The only way Jo’s Halftime Show performance could have been more blatantly political is if she had ripped a picture of Donald Trump in half, à la Sinead O’Connor on SNL (although the political effectiveness of either performance is up for debate). The only way it could have been more directly tied to her movie-stealing, Oscars-snubbed persona in Hustlers is if she had looked directly into the camera to ask the entire country, “Doesn’t money make you horny?” You can even see her Hustlers persona echoed in how easily she steals the show from Shakira, who’s just as capable of a singer & dancer as Constance Wu is an actor. Shakira is both a sex bomb & a total goofball, positively lighting up that Super Bowl stage with her spectacular hip gyrations, her to-the-camera tongue-wagging, and her comically over-the-top song selections (like choosing to open with the werewolf anthem “She-Wolf”). As the first & longest sustained performer on that stage, Shakira should technically be positioned as the central star of the Halftime Show, with Lopez slotted as a special guest star. Instead, as with in Hustlers, JLo’s blinding charisma easily overpowers Shakira’s own formidable presence – emerging as the de facto star of the show. If the Super Bowl is going to stand as an annual distillation of American culture, it’s only appropriate that the event acknowledge the country’s Latinx contingent through artists like Shakira & JLo as well as the hedonistic exploitation & excess detailed in Hustlers – both of which are American as fuck. It’s your patriotic duty to give it a watch even if you care way more about movies & pop music than you care about football:

-Brandon Ledet

Zootopia (2016)



As I explained when reviewing the much-loved Inside Out last summer, I have a complicated relationship with CG animation. I typically find the medium’s general look to be uninteresting & its tendency for easy pun humor to be a relatively lazy waste of ensemble voice talent. It’s often difficult for me to differentiate between absolutely dire properties like Norm of the North & The Angry Birds Movie and more prestigious pictures like all of Pixar’s non-Cars output. Still, every now & then a film will sneak past my defenses. Despite the film’s flat, Puzzle Bobble-esque visual palette & simplistic modes of characterization, I found Inside Out to be an impressive feat in worldbuilding, a remarkably well mapped-out personification of how the inner mind acts & develops. The buzz for Inside Out was fairly massive, though (mostly due to its reputation as a Pixar release), so liking that movie wasn’t really much of a surprise. What really caught me off-guard was how much I enjoyed the latest Disney-produced CG animation Zootopia. After a horrendous ad campaign that has driven me to near-unbearable frustration with merciless repetition of its sloths-at-the-DMV gag (Get it? Because the DMV is slow! Like sloths! Haha. Ha.) & Disney directly reaching out to furries (seriously), I was prepared to hate Zootopia, or at least to brush it off as a trifle. Instead, it won me over wholesale. This is a really great, truly enjoyable film, one that even manages to feel Important without ever feeling overly didactic. Honestly, despite myself, I enjoyed it far more than I did Inside Out, which is supposedly the “smarter” picture.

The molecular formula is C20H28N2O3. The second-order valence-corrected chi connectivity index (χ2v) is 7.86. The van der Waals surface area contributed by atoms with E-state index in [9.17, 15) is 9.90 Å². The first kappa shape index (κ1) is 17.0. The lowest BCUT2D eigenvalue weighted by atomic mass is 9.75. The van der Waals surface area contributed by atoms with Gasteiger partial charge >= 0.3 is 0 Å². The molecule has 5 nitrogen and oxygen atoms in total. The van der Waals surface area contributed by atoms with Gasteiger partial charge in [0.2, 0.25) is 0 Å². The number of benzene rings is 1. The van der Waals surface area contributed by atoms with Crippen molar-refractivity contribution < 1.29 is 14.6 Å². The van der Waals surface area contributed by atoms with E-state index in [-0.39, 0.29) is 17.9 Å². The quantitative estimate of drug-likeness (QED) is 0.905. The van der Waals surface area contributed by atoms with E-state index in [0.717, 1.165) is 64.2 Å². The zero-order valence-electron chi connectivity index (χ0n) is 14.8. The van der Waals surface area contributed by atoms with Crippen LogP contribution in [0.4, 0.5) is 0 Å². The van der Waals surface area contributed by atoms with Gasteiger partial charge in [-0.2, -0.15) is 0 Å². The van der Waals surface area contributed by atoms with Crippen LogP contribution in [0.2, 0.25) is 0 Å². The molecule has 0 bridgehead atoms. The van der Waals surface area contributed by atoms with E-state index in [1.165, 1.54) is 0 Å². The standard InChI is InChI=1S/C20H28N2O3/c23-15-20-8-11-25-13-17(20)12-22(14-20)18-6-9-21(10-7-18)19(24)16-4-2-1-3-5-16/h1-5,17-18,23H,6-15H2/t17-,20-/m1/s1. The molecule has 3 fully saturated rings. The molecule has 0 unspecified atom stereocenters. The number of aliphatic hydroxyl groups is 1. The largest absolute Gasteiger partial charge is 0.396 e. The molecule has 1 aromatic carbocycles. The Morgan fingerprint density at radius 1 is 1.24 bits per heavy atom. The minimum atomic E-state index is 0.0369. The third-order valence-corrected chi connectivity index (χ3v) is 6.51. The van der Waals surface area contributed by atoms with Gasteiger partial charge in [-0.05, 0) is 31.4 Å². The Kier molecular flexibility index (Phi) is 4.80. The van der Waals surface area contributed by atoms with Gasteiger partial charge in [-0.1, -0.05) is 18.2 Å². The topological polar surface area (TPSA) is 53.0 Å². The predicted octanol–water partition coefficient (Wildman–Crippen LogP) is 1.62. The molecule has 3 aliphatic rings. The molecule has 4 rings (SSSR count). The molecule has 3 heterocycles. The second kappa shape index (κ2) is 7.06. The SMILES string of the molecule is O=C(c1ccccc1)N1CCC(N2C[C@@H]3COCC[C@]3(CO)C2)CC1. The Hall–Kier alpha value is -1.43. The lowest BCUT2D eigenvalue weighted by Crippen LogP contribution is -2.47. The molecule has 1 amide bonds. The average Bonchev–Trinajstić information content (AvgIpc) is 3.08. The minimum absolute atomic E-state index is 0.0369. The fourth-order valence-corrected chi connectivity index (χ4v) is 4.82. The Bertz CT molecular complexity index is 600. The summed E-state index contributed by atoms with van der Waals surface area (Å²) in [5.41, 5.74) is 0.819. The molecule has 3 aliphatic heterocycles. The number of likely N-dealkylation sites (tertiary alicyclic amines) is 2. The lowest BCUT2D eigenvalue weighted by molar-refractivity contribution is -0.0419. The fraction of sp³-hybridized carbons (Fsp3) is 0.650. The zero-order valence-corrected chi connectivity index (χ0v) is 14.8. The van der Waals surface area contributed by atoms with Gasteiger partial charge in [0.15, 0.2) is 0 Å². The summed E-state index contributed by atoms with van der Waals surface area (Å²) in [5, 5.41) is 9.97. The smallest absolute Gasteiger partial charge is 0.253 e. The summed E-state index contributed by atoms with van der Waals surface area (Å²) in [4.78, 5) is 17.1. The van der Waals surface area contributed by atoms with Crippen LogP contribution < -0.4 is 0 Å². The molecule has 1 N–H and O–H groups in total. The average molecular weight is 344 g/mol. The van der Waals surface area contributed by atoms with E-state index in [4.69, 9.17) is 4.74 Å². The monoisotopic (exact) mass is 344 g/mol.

The reason I enjoyed Zootopia so much is that it takes Inside Out’s meticulous attention to worldbuilding & applies it to a complicated narrative with themes that extend far beyond its own setting’s structure. Inside Out gets sort of lost in its own headspace. Zootopia maps out a metropolis-sized amusement park of interwoven, animal-themed neighborhoods (Tundra Town, The Rainforest District, etc.), but uses that intricate sense of setting as a launching pad instead of an end goal. Much like with George Miller’s surrealist classic Babe 2: Pig in the City, Zootopia follows a small animal taking on a giant metropolis far beyond her limited resources. As the film’s bunny cop protagonist navigates neighborhoods designed for animals that range in size from elephants to mice, it’s near impossible not to sit in awe of the thought & care that went into the film’s setting (or to get lost in how cute the mouse-sized miniatures can be). However, that setting isn’t the film’s main focus, but merely a platform meant to host an exploration of the film’s true focus: institutionalized racism & other forms of prejudice. Our fearless bunny cop protagonist, Officer Judy Hopps (voiced by Once Upon a Time’s Ginnifer Goodwin), attempts to earn respect in a system that doesn’t want her, repeatedly kicking in shut doors with the boundless enthusiasm of a Leslie Knope. Because of her size & heritage, her dream of being a Brannigan-esque supercop is often shot down just because she’s the wrong species. Even her parents advise her to abandon her goals, trying to sell her “the beauty of complacency” & the idea that “It’s great to have dreams just as long as you don’t believe in them.” Hopps refuses to stay in her predetermined place as a milquetoast carrot farmer, though, and pursues earning respect as an exceptional officer of the law. Her journey takes the shape of a missing person case that recalls noir-style mysteries of yesteryear & eventually dismantles (or at the very least disrupts) the very system mean to break her spirit. Officer Hopps might weave through various animal-themed neighborhoods with impressive attention to detail & constantly-shifting perspectives, but the intricate worldbuilding is meant to serve the purpose of her story, not the other way around.